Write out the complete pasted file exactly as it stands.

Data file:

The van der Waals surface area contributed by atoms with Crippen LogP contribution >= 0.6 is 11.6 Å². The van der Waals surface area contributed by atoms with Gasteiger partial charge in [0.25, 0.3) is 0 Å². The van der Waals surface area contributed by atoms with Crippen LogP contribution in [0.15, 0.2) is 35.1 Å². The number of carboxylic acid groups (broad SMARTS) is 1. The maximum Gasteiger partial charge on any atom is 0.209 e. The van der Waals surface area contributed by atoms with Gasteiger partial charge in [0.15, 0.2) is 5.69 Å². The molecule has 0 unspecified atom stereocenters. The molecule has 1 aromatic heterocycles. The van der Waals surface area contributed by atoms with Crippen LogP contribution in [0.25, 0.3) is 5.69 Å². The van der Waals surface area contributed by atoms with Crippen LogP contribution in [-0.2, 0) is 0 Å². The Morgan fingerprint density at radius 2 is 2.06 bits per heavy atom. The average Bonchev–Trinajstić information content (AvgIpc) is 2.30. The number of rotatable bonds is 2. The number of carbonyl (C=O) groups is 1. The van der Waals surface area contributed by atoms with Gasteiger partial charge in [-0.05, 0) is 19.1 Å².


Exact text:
The van der Waals surface area contributed by atoms with Crippen LogP contribution >= 0.6 is 11.6 Å². The van der Waals surface area contributed by atoms with Gasteiger partial charge in [0.25, 0.3) is 0 Å². The van der Waals surface area contributed by atoms with Crippen LogP contribution in [0.15, 0.2) is 35.1 Å². The number of carboxylic acid groups (broad SMARTS) is 1. The maximum Gasteiger partial charge on any atom is 0.209 e. The van der Waals surface area contributed by atoms with Gasteiger partial charge in [0.15, 0.2) is 5.69 Å². The molecule has 0 unspecified atom stereocenters. The molecule has 1 aromatic heterocycles. The van der Waals surface area contributed by atoms with Crippen LogP contribution in [0.25, 0.3) is 5.69 Å². The van der Waals surface area contributed by atoms with Crippen LogP contribution in [-0.2, 0) is 0 Å². The Morgan fingerprint density at radius 2 is 2.06 bits per heavy atom. The average Bonchev–Trinajstić information content (AvgIpc) is 2.30. The number of rotatable bonds is 2. The number of carbonyl (C=O) groups is 1. The van der Waals surface area contributed by atoms with Gasteiger partial charge in [-0.05, 0) is 19.1 Å².